George Clooney plays the part of Ryan Bingham, a corporate downsizing expert, in the movie Up in the Air. Bingham loves his job because he is constantly up in the air flying from one city to another and getting paid by large corporates to tell their employees the bad news – that they have lost their jobs as a result of redundancy.
I was watching Up in the Air thinking about the employers who engage Bingham to have the hard conversations with their employees, on their behalf. The truth is – a conversation with an employee about the possibility of making their position redundant is unpleasant. It’s stressful for both the business owner who is often struggling to work through cash-flow and revenue issues – and also for the employee who faces an uncertain future. Of course all of this plays out in the context of a legal framework which places a high value on the employer adhering to the correct process, and ultimately being able to justify the decision to make a position redundant.
Over the years the Employment Court has released numerous judgements which provide excellent guidance to employers – especially employers who are not able to call on the assistance of a Bingham type character – to guide them along the way. Last year the Employment Court issued an important decision: Stormont v Peddle Thorp Aitken Ltd. Peddle Thorp is an architectural practice which employed Ms Stormont as an interior designer. The employer decided that they wished to change tack by focusing on developing a discrete set of clients for the interior design part of the business. It didn’t turn out as expected, and the employer decided to discuss with Ms Stormont their proposal to make the position redundant. There were meetings with Ms Stormont about the proposal and information was provided. Ultimately Ms Stormont’s employment with the company was terminated by reason of redundancy.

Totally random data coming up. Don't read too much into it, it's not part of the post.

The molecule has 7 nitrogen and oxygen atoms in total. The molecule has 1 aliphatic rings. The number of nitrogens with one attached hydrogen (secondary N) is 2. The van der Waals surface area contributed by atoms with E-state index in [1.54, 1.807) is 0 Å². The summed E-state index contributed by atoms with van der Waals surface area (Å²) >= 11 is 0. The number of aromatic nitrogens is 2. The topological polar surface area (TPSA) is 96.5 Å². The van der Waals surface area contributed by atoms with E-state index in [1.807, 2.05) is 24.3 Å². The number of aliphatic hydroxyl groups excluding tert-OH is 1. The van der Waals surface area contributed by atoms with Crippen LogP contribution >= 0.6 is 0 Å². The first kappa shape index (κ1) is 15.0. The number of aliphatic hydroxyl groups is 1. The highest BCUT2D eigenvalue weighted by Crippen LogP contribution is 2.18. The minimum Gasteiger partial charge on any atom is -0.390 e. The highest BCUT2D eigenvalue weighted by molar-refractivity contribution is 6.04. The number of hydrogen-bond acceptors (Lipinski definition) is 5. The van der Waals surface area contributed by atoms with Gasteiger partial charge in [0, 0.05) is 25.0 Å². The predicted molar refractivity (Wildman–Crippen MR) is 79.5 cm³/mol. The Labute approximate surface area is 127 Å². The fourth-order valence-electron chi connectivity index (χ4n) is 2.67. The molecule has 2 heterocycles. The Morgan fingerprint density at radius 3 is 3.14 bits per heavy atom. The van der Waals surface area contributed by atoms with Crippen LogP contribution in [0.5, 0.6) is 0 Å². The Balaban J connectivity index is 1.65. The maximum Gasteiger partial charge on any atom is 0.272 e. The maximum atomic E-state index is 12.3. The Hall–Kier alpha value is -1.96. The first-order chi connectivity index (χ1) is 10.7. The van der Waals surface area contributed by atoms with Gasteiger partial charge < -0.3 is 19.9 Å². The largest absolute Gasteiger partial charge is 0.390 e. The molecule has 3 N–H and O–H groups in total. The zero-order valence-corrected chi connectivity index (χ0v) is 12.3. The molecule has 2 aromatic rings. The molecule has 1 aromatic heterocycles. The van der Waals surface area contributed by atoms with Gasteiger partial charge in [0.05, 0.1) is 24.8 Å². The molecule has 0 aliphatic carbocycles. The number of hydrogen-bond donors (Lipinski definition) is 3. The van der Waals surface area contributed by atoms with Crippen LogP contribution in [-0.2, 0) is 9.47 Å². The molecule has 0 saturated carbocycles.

However the Court said the company ultimately didn’t consult adequately, nor was the employer able to justify their decision to make Ms Stormont’s position redundant. Ms Stormont had been unjustifiably dismissed. The employer was ordered to pay the equivalent of 6 months remuneration and $25,000 in compensation.
It seems, at least from watching a movie such as Up in the Air, that in the USA an employer (or their choice of representative) can simply walk into a meeting tell the employee (or employees) their position has been made redundant. A very straight-forward approach that suited Bingham’s manner and style. Contrast this with the approach in New Zealand – which is very prescriptive, and places the onus on the employer to ultimately not leave employees up in the air when it comes to ensuring the right process is followed.
We’re here to help ensure no part of a redundancy process is left up in the air, whether you’re facing it from an employer or employee perspective. Please contact our employment team for advice on your particular situation.